And we shouldn’t ignore gender. Who were the most famous African-American authors of the 1940s and 1950s? Wright, James Baldwin, Ralph Ellison.

But, by 1971, Maya Angelou had written I Know Why the Caged Bird Sings. Toni Morrison was two years away from being nominated for a National Book Award. The country was ready for a black woman's voice when Walker went in search of Hurston.

Was Their Eyes a better novel when the country rediscovered it? No, but people had become more receptive to it. It’s circumstance — time and place — and, sometimes, that’s the difference between Richard Wright insulting you and Alice Walker beatifying you.

-Jason Lea, JLea@News-Herald.com

P.S. This post argues the same point as Outliers, so Malcolm Gladwell deserves some credit (or hatred, if that’s your reaction).

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Tuesday, September 1, 2009

Creating the hack test

What if we created a hack test?

The difficulty with critiquing an author is that reading is subjective. Sometimes, you like an author. You know they’re middling or worse, but you still read them. Either they write about a subject that interests you or have a style that appeals despite its faults. Likewise, sometimes you unfairly hate a writer. Their technique is flawless, their characters and plot original, but the text doesn’t move you.

But what if we created a test that assessed the writing separate from emotion? What if we made an algorithm that spit out an “author score?”

Sure, it wouldn’t be infallible (and partly takes the fun away from reading,) but it could be fascinating.

The trick is it would have to measure quality quantitatively. We would need to glean measurable numbers from the text or our Hack Test would devolve into “I like them, so they’re not a hack.”

Roy Peter Clark and Harold Bloom already gave us two qualifiers to search for — overuse of unnecessary modifiers and dependence upon cliches.

We can read through passages and identify if a writer uses too many adverbs. That’s not subjective. That’s not a matter of opinion. If Author One uses twice as many adverbs as Author Two in the same amount of pages, Author Two has demonstrated more tact. If Author One depends on familiar turns of phrase, he is using a crutch.

We can count the number of pathetic fallacies and see if it exceeds good taste. We can check for dependence on “to be” verbs or overuse of passive voice. The language might be the easiest part of writing to score. Other aspects like characterization or plotting will be trickier.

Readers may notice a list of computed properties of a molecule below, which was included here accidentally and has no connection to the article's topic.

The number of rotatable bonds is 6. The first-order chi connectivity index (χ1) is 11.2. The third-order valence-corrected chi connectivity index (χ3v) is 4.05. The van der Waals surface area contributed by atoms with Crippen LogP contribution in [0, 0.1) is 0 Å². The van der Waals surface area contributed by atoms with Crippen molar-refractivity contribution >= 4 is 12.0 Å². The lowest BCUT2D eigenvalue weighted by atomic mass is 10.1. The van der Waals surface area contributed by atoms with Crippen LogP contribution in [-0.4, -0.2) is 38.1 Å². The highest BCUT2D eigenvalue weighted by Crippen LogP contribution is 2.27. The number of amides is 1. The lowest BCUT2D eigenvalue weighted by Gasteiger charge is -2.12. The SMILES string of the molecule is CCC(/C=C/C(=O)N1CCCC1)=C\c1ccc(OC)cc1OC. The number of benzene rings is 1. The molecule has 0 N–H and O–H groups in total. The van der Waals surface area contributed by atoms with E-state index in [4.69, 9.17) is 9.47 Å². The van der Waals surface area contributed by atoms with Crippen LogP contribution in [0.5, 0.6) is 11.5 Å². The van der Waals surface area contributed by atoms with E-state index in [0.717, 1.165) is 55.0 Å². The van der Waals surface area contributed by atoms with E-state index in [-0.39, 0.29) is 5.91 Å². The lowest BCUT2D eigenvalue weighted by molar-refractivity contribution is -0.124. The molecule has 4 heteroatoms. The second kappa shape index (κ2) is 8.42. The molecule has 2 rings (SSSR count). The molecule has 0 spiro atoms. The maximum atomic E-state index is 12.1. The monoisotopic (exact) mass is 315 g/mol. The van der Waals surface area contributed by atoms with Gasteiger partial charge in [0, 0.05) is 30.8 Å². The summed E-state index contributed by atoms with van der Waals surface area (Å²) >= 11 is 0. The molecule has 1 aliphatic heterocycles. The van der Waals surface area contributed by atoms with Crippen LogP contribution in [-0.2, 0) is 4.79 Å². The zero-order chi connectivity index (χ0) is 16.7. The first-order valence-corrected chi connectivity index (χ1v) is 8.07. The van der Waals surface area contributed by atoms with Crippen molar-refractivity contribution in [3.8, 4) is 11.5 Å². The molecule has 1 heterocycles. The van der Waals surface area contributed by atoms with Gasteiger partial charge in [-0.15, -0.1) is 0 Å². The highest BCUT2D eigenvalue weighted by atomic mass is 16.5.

We all know characterization is important, but how do we measure good characters?

The only quantifiable yardstick I can think of is originality. Tricia and I might argue about whether or not a character is likable or interesting, but we can agree when an author repeats character archetypes.

The same principle could be applied to plot or setting. Whether or not a plot is “good” is subjective. What I call good, you could call trash. Neither of us would be wrong, because they’re opinions. But originality? That’s not an opinion. Somebody has already used an idea before or it’s original. (Someone might be plagiarizing from an unknown source; but, in lieu of omniscience, we’ll have to depend on our own knowledge.)

So this is just a rough draft on the hack test. I expect revisions, but we must start somewhere.

First, some categories that we will rank:

Questions pertaining to language:
How many modifiers does the author use?
How many of those modifiers could be removed without changing the intent of the sentence?
How many cliches does the author use?
How many pathetic fallacies does the author use?
How many times does the author use a tense of the verb “to be?”
How many times does the author use an extraneous phrase that could be removed completely? (Not just a modifier, but an entire phrase.)

Questions pertaining to plot:
Has the author used this or a similar plot in previous works? If yes, how many times?
Has this plot been used in other authors’ work previously?

Questions pertaining to character:
Has the author used similar characters in previous works? If yes, how many times?
Is this character almost identical to other characters previously created by another author?

Questions pertaining to setting:
Has the author used similar settings in previous works? If yes, how many times?
Has an almost identical setting been used in other authors’ work previously?

I’m not worried about a ranking system yet. Let’s get a usable test first.
So what other quantifiable qualities need to be included in the hack test?

-Jason Lea, JLea@News-Herald.com